In a previous post I showed some examples of how you can properly fill out your profile in Twitter. The ultimate goal is to help people find you and verify that you are who you say you are. One way to start that process is in Twitter Search which uses your profile and tweets in the search results.
First up is Google, pictured here. The first thing you will notice is that the “Name” and the “Username” are listed together. Unlike Twitter Search the first label is the “Name”. In the parenthesis is the “Username” for the account. You can imagine how difficult it will be for someone to locate your account if you choose to leave the “Name” blank on your profile. It also appears that Google treats pages on Twitter the same as other pages on the web. Twitter typically sorts by the number of followers but Google does not.
Another thing to point out with Google is they do not use the latest tweet but use your “One Line Bio” to populate this area. You don’t want to skimp on the bio. Consider a good description of your property and the surrounding area. You can’t stuff keywords like the Meta Description on your website, but something a little more consumer friendly would work.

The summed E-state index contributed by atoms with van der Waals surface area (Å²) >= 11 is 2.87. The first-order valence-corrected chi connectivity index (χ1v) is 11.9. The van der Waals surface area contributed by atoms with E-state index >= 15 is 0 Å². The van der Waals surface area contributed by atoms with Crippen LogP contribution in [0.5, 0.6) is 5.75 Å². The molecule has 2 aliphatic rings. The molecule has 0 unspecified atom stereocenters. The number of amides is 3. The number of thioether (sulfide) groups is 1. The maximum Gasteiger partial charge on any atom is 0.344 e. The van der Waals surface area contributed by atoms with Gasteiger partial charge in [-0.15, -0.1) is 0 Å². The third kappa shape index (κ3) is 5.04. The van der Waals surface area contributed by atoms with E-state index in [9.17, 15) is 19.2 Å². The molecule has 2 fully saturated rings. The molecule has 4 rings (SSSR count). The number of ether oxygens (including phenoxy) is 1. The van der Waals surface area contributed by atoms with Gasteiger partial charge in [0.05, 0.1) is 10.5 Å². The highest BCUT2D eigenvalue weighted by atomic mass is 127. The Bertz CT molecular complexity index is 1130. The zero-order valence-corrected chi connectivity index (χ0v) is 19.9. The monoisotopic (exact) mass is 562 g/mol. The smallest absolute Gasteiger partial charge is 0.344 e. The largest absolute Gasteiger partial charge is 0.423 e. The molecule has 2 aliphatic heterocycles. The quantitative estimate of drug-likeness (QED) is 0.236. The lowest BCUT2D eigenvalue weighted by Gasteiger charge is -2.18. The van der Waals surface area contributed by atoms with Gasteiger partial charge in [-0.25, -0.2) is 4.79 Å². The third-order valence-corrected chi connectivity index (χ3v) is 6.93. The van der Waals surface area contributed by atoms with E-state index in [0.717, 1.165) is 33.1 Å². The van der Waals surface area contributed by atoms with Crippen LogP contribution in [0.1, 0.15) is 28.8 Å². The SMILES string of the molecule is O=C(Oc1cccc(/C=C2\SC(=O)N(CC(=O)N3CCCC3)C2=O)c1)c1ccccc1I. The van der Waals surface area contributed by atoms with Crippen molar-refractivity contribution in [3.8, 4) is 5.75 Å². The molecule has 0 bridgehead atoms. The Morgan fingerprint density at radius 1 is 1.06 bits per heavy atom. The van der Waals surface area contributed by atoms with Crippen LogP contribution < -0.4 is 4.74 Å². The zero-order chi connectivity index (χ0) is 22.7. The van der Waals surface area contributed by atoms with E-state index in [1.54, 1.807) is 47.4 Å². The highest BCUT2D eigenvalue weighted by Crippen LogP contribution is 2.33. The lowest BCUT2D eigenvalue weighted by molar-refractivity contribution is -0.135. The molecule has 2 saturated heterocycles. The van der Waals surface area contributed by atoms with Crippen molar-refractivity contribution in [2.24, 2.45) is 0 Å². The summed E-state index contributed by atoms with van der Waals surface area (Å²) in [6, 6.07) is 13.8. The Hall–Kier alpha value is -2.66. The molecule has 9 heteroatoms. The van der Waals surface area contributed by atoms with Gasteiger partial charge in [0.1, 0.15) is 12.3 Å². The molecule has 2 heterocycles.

Next up we’ll look at Bing/Yahoo search results. Notice the structure of the link is essentially the same. The “Name” is first followed by the “Username”. The search criteria likely played a role in the differences in the results. For both search engines I used the following criteria [doubletree site:twitter.com]. The listings are largely the same.
One interesting result is the Doubletree Syracuse. In this example it is relatively easy to identify where this account it located. However, the same account is also on the example image used in Twitter search and it requires more effort to locate this account.
The key point is that the “Name”, “Username” and “One Line Bio” are critical elements that can not be overlooked in managing your account. By making some basic changes you can really help build your following by attracting the people that are actually looking for you.